3. Trust Heritage Brands

Look to the feet of America’s bravest and most badass dudes for help. What were the lumberjacks and mountain men and construction workers who built this country wearing? Answer: a few brands that are still crushing it — Rancourt (Est. 1967), Red Wing (1905), Original Chippewa (1901), and Thorogood (1892). The highest quality materials and construction don’t lie. Heritage like this is living proof that “if it ain’t broke, don’t fix it.”

Our Recommendations

Alright, now that you’re an expert on all things boots, here are some options for both work and play. They have our full blessing. Whichever suits your style, you get exactly what you pay for: the highest quality materials and construction from legacy brands. Win. Win. Win. Below are three of our favorites for varying styles:

Built For Fridays: Eastland’s High Fidelity Boot

Eastland's High Fidelity brown leather Boot

The High Fidelity Cap Toe Boot looks sharp but is built with comfort in mind, meaning you can comfortably wear it all day before bolting to Happy Hour. Its authentic style pairs well with a man who means business — especially on weekends. It features shock-absorbing insoles with extra comfort zones, a grippy TPR outsole for flexibility and insulation, and full grain, premium leather construction. Polish these bad boys once a week and they’ll love you forever.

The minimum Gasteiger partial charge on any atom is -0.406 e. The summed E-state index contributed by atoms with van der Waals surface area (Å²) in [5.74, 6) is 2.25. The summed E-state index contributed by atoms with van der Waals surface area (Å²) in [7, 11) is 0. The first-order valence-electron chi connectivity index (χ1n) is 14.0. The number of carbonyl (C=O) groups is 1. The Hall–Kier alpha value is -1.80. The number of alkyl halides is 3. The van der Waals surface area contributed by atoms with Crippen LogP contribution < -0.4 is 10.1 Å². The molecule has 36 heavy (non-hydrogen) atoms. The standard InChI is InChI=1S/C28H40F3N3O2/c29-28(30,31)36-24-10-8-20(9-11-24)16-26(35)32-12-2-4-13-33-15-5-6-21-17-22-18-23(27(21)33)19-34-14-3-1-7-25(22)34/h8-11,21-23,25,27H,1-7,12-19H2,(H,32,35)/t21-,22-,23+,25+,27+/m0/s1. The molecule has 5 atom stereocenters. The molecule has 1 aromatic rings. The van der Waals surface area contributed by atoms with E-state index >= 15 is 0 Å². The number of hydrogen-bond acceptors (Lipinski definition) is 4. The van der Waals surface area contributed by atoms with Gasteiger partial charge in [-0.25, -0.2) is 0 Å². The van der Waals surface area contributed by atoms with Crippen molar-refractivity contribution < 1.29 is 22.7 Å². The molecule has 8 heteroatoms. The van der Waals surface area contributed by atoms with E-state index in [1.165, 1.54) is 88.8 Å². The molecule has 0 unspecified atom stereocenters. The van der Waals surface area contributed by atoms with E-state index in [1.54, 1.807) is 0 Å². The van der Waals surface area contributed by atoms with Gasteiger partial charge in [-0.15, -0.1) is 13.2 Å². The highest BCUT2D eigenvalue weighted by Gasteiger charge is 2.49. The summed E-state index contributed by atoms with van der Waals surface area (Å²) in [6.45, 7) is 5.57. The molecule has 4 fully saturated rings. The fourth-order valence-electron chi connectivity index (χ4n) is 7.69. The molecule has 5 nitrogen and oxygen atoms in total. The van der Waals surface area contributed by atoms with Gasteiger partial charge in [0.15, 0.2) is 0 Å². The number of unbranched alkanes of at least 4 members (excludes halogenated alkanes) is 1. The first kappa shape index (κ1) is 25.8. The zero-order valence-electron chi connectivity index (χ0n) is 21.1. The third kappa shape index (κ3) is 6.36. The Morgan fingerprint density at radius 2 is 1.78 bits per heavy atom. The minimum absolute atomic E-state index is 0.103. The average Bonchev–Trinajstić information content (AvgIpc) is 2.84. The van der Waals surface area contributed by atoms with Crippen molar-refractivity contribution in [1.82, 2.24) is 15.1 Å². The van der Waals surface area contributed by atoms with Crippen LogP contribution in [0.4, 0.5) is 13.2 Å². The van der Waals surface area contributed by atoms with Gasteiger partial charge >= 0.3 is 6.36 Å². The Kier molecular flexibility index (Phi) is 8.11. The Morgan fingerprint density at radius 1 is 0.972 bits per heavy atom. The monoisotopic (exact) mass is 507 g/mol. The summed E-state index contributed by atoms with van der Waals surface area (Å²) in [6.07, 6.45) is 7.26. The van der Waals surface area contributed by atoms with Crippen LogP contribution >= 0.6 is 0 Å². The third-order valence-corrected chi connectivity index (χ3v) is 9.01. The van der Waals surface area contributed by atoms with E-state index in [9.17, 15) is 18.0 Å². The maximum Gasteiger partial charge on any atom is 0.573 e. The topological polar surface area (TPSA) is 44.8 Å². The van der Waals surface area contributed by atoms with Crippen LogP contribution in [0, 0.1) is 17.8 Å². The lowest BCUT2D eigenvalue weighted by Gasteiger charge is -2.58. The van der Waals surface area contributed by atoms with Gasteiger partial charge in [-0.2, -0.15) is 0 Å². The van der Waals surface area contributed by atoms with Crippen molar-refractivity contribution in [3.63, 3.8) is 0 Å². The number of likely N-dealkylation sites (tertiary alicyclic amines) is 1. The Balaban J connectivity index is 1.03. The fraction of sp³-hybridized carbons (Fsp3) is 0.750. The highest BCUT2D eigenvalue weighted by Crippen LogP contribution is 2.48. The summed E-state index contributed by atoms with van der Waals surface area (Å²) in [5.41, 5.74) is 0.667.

Rugged Yet Refined: Chippewa’s 6” Service Boot

 Chippewa's 6” Service Boot brown leather shoes

Originating in 1901 up in Chippewa Falls, Wisconsin, this brand’s boots shod everyone from soldiers to pilots to explorers. The 6” Service Boot is still built with American pride and handmade stateside with premium components — Vibram outsoles, full grain American leather, and comfort insert insoles. Zero break-in time necessary. The Goodyear leather welt construction and soft Texon insole with Maple Leather heel make it super comfy from Day 1. This is Original Chippewa’s flagship boot, and it reflects the authenticity and heritage in every step.

The Splurge: Rancourt’s Knox Boot

rancourt knox shoe brown leather boot

We personally teamed up with Rancourt to make this one. Aptly named after Maine’s coastal Knox County — a place both jaw-droppingly beautiful and unflinchingly rugged, the Knox is a sleek, fully custom-made boot using Rancourt’s signature 115 last, but with all our favorite trimmings. We started with a hardy Chromexcel leather that’ll wear exceptionally well over the life of the boot, and built it with a weatherproof “Blake” last into two classic sole options (choose between a classic heel, or a more workboot-inspired wedge) from super-cushy Lactae Hevea (literally translated: “heaven’s milk”) from France. We finished the boot with a cap toe — an enduring style statement that dates all the way back to the early 1900s, making the Knox a perfect choice for dressing up or dressing down — or in other words, a “one-boot” closet.